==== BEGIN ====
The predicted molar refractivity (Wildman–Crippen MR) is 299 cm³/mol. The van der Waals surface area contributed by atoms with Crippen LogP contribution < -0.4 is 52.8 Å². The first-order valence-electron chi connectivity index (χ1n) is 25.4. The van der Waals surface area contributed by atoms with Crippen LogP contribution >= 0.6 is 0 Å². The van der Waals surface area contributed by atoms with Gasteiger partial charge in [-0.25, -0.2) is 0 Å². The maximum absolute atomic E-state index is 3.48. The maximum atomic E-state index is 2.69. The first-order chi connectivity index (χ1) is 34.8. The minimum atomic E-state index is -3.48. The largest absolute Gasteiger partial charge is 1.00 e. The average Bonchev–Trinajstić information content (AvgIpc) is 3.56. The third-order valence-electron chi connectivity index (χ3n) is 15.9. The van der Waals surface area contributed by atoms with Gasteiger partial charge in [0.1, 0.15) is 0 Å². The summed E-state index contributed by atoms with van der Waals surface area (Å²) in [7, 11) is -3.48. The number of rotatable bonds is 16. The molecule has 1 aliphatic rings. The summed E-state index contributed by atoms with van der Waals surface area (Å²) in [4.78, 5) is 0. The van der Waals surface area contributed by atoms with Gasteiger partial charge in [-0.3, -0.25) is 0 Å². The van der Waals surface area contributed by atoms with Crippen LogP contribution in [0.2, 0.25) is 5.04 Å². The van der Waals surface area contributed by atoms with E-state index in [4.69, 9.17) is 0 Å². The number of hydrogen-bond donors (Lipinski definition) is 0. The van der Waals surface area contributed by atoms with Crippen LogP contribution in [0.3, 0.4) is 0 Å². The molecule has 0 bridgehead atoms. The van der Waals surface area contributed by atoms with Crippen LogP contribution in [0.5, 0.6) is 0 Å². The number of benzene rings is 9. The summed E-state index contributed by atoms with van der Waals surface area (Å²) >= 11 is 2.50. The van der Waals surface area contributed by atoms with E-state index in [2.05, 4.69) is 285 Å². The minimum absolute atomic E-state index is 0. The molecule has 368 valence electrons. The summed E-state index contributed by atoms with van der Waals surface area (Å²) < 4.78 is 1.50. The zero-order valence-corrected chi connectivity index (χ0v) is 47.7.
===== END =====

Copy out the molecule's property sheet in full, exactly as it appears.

The predicted molar refractivity (Wildman–Crippen MR) is 299 cm³/mol. The van der Waals surface area contributed by atoms with Crippen LogP contribution < -0.4 is 52.8 Å². The first-order valence-electron chi connectivity index (χ1n) is 25.4. The van der Waals surface area contributed by atoms with Crippen LogP contribution >= 0.6 is 0 Å². The van der Waals surface area contributed by atoms with Gasteiger partial charge in [-0.25, -0.2) is 0 Å². The maximum absolute atomic E-state index is 3.48. The maximum atomic E-state index is 2.69. The first-order chi connectivity index (χ1) is 34.8. The minimum atomic E-state index is -3.48. The largest absolute Gasteiger partial charge is 1.00 e. The average Bonchev–Trinajstić information content (AvgIpc) is 3.56. The third-order valence-electron chi connectivity index (χ3n) is 15.9. The van der Waals surface area contributed by atoms with Gasteiger partial charge in [0.1, 0.15) is 0 Å². The summed E-state index contributed by atoms with van der Waals surface area (Å²) in [7, 11) is -3.48. The number of rotatable bonds is 16. The molecule has 1 aliphatic rings. The summed E-state index contributed by atoms with van der Waals surface area (Å²) in [4.78, 5) is 0. The van der Waals surface area contributed by atoms with Gasteiger partial charge in [-0.3, -0.25) is 0 Å². The van der Waals surface area contributed by atoms with Crippen LogP contribution in [0.2, 0.25) is 5.04 Å². The van der Waals surface area contributed by atoms with E-state index in [4.69, 9.17) is 0 Å². The number of hydrogen-bond donors (Lipinski definition) is 0. The van der Waals surface area contributed by atoms with Crippen LogP contribution in [0.3, 0.4) is 0 Å². The molecule has 0 bridgehead atoms. The van der Waals surface area contributed by atoms with Crippen LogP contribution in [0.5, 0.6) is 0 Å². The number of benzene rings is 9. The summed E-state index contributed by atoms with van der Waals surface area (Å²) >= 11 is 2.50. The van der Waals surface area contributed by atoms with E-state index in [2.05, 4.69) is 285 Å². The minimum absolute atomic E-state index is 0. The molecule has 368 valence electrons. The summed E-state index contributed by atoms with van der Waals surface area (Å²) < 4.78 is 1.50. The zero-order valence-corrected chi connectivity index (χ0v) is 47.7.